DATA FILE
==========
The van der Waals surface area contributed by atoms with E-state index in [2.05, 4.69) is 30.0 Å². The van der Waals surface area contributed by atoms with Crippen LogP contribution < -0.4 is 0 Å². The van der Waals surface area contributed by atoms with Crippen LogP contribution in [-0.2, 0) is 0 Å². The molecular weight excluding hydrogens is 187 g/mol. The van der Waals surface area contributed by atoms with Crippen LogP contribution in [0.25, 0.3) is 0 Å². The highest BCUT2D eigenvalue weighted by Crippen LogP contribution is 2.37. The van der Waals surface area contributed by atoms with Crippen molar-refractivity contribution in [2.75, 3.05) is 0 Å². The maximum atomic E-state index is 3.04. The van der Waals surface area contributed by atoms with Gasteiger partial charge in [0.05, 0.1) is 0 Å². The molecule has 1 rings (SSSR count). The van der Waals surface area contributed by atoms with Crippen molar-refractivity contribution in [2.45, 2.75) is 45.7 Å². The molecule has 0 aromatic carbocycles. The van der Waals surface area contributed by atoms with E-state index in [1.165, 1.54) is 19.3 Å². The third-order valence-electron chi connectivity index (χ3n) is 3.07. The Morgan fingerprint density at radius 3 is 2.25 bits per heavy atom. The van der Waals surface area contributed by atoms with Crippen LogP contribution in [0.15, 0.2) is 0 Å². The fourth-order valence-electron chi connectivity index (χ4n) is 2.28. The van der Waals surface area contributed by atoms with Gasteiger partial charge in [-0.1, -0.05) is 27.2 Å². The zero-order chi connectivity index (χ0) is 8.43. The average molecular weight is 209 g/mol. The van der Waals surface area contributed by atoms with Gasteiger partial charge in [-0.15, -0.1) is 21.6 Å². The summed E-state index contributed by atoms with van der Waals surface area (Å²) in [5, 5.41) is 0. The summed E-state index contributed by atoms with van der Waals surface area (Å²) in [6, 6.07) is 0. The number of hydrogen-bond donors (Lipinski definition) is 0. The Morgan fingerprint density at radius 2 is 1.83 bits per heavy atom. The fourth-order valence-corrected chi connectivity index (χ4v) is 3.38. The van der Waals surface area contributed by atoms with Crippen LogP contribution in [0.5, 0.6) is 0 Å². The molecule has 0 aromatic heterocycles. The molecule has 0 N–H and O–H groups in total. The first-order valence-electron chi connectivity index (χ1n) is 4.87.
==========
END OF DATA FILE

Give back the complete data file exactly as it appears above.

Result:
The van der Waals surface area contributed by atoms with E-state index in [2.05, 4.69) is 30.0 Å². The van der Waals surface area contributed by atoms with Crippen LogP contribution < -0.4 is 0 Å². The van der Waals surface area contributed by atoms with Crippen LogP contribution in [-0.2, 0) is 0 Å². The molecular weight excluding hydrogens is 187 g/mol. The van der Waals surface area contributed by atoms with Crippen LogP contribution in [0.25, 0.3) is 0 Å². The highest BCUT2D eigenvalue weighted by Crippen LogP contribution is 2.37. The van der Waals surface area contributed by atoms with Crippen molar-refractivity contribution in [2.75, 3.05) is 0 Å². The maximum atomic E-state index is 3.04. The van der Waals surface area contributed by atoms with Gasteiger partial charge in [0.05, 0.1) is 0 Å². The molecule has 1 rings (SSSR count). The van der Waals surface area contributed by atoms with Crippen molar-refractivity contribution in [2.45, 2.75) is 45.7 Å². The molecule has 0 aromatic carbocycles. The van der Waals surface area contributed by atoms with E-state index in [1.165, 1.54) is 19.3 Å². The third-order valence-electron chi connectivity index (χ3n) is 3.07. The Morgan fingerprint density at radius 3 is 2.25 bits per heavy atom. The van der Waals surface area contributed by atoms with Crippen LogP contribution in [0.15, 0.2) is 0 Å². The fourth-order valence-electron chi connectivity index (χ4n) is 2.28. The van der Waals surface area contributed by atoms with Gasteiger partial charge in [-0.1, -0.05) is 27.2 Å². The zero-order chi connectivity index (χ0) is 8.43. The average molecular weight is 209 g/mol. The van der Waals surface area contributed by atoms with Gasteiger partial charge in [-0.15, -0.1) is 21.6 Å². The summed E-state index contributed by atoms with van der Waals surface area (Å²) in [5, 5.41) is 0. The summed E-state index contributed by atoms with van der Waals surface area (Å²) in [6, 6.07) is 0. The number of hydrogen-bond donors (Lipinski definition) is 0. The Morgan fingerprint density at radius 2 is 1.83 bits per heavy atom. The fourth-order valence-corrected chi connectivity index (χ4v) is 3.38. The van der Waals surface area contributed by atoms with Crippen LogP contribution in [0.5, 0.6) is 0 Å². The molecule has 0 aromatic heterocycles. The molecule has 0 N–H and O–H groups in total. The first-order valence-electron chi connectivity index (χ1n) is 4.87.